Yahoo plans to spin off its 15 per cent stake in China’s Alibaba, responding to pressure to hand over to shareholders its prized e-commerce investment valued at roughly $40 billion.
Shares of Yahoo rose about 7 per cent to $51.45 in after-hours trading on Tuesday, following the tax-free spinoff announcement and earnings which just beat analysts forecasts even as its revenues slightly lagged estimates.
The move to spin off the Alibaba stake satisfies a persistent investor demand, but could also ratchet up pressure on Yahoo chief executive Marissa Mayer to make quicker progress in strengthening Yahoo's struggling media and advertising business.
Shareholders feel that Yahoo and its stake in Alibaba would be worth more separately, as long as the Alibaba shares are not subject to the standard 35 per cent tax rate that would be incurred from selling the shares.
Yahoo was worth about $45 billion at Tuesday’s market close. That includes its Alibaba stake of nearly $40 billion, meaning the current Yahoo share price assigns little value to the core business. Some investors believe the email, website and other operations are worth between $7 billion and $8 billion.
Yahoo, which is trying to reverse a multi-year decline in revenue, has faced increasing investor pressure more than two years after Ms Mayer took the reins to lead a comeback plan.
Activist investor Starboard said in September that it had acquired a significant stake in Yahoo and urged the company to cut costs, consider a merger with AOL and quickly “monetise” the Asian assets.
"It's the best possible outcome," BGC Partners analyst Colin Gillis said of the Alibaba spin off plan. "The main point is that the money goes to shareholders, it doesn't get spent on acquisitions. They don't want to fritter it away."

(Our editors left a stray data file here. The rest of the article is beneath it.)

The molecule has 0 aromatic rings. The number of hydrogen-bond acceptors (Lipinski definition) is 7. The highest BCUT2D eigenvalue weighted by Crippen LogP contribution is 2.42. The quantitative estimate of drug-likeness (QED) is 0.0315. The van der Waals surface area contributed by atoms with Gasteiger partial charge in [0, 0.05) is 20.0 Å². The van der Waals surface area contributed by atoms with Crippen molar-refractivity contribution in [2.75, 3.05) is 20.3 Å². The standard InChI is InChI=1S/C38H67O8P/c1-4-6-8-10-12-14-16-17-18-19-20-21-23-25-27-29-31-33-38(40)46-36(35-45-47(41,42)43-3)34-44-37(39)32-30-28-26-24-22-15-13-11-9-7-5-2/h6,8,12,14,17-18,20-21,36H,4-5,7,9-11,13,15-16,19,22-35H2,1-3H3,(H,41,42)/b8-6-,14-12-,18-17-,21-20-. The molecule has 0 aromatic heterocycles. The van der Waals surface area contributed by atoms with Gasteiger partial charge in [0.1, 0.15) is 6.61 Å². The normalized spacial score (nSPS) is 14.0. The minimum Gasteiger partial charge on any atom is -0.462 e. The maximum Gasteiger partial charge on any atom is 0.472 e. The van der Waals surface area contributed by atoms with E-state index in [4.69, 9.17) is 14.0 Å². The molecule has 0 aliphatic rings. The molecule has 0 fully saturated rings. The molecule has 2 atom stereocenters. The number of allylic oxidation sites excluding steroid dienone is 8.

Ms Mayer promised investors on a conference call on Tuesday that the company’s display advertising revenue, which declined 4 per cent in 2014, would return to growth this year. But the company’s forecast for revenue in the first quarter implied continuing softness.
Yahoo said that revenue, excluding fees paid to partner websites in the first quarter, would range from $1.02 billion to $1.06 billion, compared to the $1.09 billion in the year-ago period.
Yahoo said its board of directors has authorised a plan to spin off the stake, tax-free, into a newly formed independent registered investment company. The stock of the company will be distributed pro-rata to Yahoo shareholders and the transaction is expected to close in the fourth quarter of 2015, Yahoo said.
The new entity will include Yahoo’s 384 million shares in Alibaba as well as an unspecified “legacy, ancillary” Yahoo business, the company said.
Bank of America Merrill Lynch, Goldman Sachs & Co and J.P. Morgan Securities are serving as financial advisors on the transaction.
The spinoff of the second-largest stake in Alibaba is not expected to have much impact on the management of the fast-growing e-commerce company, but will be an option for investors who for some reason do not want to buy shares in it directly.
The stake dates from 2005, when Yahoo bought into Alibaba early, paying $1 billion for a 40 per cent stake in a deal credited to the American company's co-founder Jerry Yang.
Yahoo’s revenue, excluding fees paid to partner websites, declined 1.8 per cent year-on-year in the final three months of 2014 to $1.18 billion, just shy of Wall Street expectations.
Yahoo said it earned 30 cents per share in the fourth quarter, excluding certain items, beating by a penny the consensus forecast of analysts.